Having help was one of the most crucial parts to getting started. “We are lucky because we do use our suppliers and our partners to help us significantly. Generally speaking we’ve got small artisans that are making our bread, or even mincing the meat and sometimes providing the fruit and vegetables. When those guys are passionate about what they are and we’re passionate about the end product, the relationship is pretty buoyant.”

No burger without the bun

While Crowe is the one leading the charge around the country, he knows that it’s his staff and friends that have helped him get there, with his rule that the customer isn’t always right. “People often, particularly in retail, talk about the customer as king. Well the customer isn’t king, your people are king and if you can make that distinction, then you realise that your people are your greatest asset. You should never perceive them as negative. They’re the ones who will always deal with and serve the customer.”

He also recognises where he needs his shortcomings to be met. “My skill and strength is more about interpersonal relationships and yet pleasingly I can put a team around me who can provide discipline when sometimes I don’t have it, they can provide structure where I might not and they have operation skills that I might not have.”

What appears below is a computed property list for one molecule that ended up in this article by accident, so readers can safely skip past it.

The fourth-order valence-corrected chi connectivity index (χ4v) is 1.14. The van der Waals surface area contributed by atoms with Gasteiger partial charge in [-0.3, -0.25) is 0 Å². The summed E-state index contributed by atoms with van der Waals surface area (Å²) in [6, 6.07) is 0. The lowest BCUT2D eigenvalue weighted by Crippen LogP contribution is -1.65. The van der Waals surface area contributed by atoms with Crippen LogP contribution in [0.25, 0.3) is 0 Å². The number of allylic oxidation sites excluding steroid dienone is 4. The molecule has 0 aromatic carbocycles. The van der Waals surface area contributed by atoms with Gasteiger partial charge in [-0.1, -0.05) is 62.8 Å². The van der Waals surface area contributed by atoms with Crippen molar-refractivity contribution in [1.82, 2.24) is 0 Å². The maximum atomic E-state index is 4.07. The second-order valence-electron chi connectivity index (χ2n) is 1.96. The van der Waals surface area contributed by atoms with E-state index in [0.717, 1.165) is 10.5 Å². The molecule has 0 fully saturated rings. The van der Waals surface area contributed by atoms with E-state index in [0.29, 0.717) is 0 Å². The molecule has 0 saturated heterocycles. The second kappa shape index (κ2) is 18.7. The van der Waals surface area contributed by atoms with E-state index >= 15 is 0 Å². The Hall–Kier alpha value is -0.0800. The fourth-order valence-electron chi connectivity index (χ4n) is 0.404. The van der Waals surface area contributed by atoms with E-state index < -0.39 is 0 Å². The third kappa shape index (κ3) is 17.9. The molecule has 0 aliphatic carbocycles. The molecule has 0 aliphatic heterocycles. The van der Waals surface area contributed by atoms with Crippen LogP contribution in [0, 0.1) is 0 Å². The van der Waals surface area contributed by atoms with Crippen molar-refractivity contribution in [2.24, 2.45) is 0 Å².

After opening five successful stores, Crowe decided to franchise. Despite the fact that handing over the reigns was difficult, (“it was realising that instead of influencing people directly you have to influence people to influence people”), he’s never been prouder of what his partners have been able to achieve.

“Our franchise partners have to be the heroes of this business as they have to be the ones that actually lead our people directly and they’re the ones that serve our many guests every week. So for me, I think it’s about aligning values and how we can understand to help people meet their career and life goals. If we get that match right, we can actually create something that’s special.”

Despite the growth in his business, Crowe is determined not to lose track of these original values. “In this country in particular I don’t think many businesses in food have successfully scaled up and not dumbed down. They’ve all lost their soul, or they become vessels that focus on commercial success but they’re not about longevity they’re not about brand, they’re not passion they’re not about a soul. We want to make sure we do things differently.”

Dropping the griddle

No new business venture story would be complete without stories of mistakes early on in the piece. For Crowe, it was jumping into signing onto a new property he wasn’t familiar with too early. “Irrespective of our business model, irrespective of our people, if we get the wrong property, we’re behind the eight ball and generally doomed to fail,” he says.